Nepal Government turns a ‘blind eye’ to Supreme Court’s orders to protect fundamental human rights

The Supreme Court of Nepal (Image: Supreme Court Website)

Kathmandu: The world is reeling under the COVID-19 pandemic which has brought numerous otherwise overlooked issues to surface. The government of any country is expected to make extra efforts in easing people’s daily lives during times of crisis. Smooth coordination and communication is one of the key signs of a successful and efficient leadership.

Though scores of petitioners have filed several cases related to public interest at the Supreme Court and successfully gotten a green signal from the apex court in their bid to exert pressure on the government to diligently fulfill its duties, Nepal Government has consistently failed to follow through.

Here’s a list of only a few such cases:

1. On September 4, the Supreme Court asked the government to put women at the centre of COVID-19 response.

The SC ordered the government to ensure women’s inclusive representation in any discussion, mechanism or committee related to COVID management and control.

2. The Supreme Court on September 6 ordered the government to use its fund to rescue Nepali migrant workers, who have been stranded in various countries and are willing to return home amid the COVID-19 pandemic.

As per the court’s order, the government should use Foreign Employment Fund to repatriate Nepali migrant workers, who went to work abroad on the basis of labour permits issued by the authorised body

3. The Supreme Court on October 4 ordered the government to conduct PCR test of all people who want to undergo the test free of cost.

The apex court observed that COVID-19 was an infectious disease and as per the legal provisions, everybody had the right to get free diagnosis and treatment for the disease.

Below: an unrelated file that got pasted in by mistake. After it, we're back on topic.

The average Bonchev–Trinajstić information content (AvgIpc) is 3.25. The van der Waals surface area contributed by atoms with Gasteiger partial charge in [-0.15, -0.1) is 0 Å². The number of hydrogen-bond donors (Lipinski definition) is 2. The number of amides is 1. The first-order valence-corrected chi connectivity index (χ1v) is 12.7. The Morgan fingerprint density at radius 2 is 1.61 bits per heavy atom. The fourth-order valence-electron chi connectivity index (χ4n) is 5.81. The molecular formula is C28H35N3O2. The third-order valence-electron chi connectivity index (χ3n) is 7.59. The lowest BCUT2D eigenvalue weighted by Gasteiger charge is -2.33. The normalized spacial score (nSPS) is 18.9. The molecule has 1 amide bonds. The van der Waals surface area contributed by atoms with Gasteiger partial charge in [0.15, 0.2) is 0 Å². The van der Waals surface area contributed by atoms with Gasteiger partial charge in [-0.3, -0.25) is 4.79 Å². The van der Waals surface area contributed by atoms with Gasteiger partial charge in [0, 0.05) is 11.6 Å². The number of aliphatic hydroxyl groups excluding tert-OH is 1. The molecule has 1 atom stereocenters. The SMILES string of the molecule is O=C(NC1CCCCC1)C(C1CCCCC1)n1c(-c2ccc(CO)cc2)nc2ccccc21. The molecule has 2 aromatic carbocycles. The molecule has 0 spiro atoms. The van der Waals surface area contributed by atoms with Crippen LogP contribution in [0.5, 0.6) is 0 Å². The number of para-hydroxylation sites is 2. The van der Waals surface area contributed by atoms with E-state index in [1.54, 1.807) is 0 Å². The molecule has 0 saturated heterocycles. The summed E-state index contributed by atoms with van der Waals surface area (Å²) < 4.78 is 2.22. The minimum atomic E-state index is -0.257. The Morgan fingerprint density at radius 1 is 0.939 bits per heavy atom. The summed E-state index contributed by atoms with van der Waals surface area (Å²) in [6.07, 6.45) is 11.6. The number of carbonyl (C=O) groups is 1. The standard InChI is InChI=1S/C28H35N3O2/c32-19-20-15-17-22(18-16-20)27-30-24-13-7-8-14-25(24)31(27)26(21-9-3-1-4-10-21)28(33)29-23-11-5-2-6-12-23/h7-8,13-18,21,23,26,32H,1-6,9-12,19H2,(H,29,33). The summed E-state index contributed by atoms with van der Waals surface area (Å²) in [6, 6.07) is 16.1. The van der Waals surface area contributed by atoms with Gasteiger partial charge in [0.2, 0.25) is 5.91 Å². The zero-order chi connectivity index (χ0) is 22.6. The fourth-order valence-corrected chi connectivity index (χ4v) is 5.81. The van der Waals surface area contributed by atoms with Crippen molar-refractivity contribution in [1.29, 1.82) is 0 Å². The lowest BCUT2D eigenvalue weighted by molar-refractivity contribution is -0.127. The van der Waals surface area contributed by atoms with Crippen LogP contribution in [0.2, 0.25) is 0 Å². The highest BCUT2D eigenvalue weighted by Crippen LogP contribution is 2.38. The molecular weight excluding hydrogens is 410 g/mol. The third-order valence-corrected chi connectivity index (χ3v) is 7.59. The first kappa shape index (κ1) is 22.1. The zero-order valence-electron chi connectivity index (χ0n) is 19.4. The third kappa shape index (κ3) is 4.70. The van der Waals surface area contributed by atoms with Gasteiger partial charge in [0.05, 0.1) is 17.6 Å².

4. The Supreme Court on October 15 ordered the Public Service Commission not to bar COVID-19 applicants from appearing in PSC examinations.

The apex court observed that if job applicants were barred from appearing in PSC exams, then their right to equality, right against discrimination and right to employment guaranteed by the constitution would be violated.

5. The Supreme Court on September 10 directed the government to immediately release or reduce jail terms of inmates living in vulnerable conditions in various prisons across the country in view of the rising COVID-19 cases in prison.

Stating that overcrowded prisons violate the right to health of the prison inmates, the court ordered authorities to seek alternative ways of penalising those behind bars keeping children, pregnant women, women with newborn children, people with pre-existing health conditions in priority and after considering the nature of crimes committed by the inmates and the risk of reinstating them back in society.

The Supreme Court issued 246 verdicts last fiscal year, to be implemented by various ministries. However, only 15 percent of them–or 38 verdicts—were followed. The implementation rate in the fiscal year 2018-19 was just three percent and it was five percent in the previous fiscal year.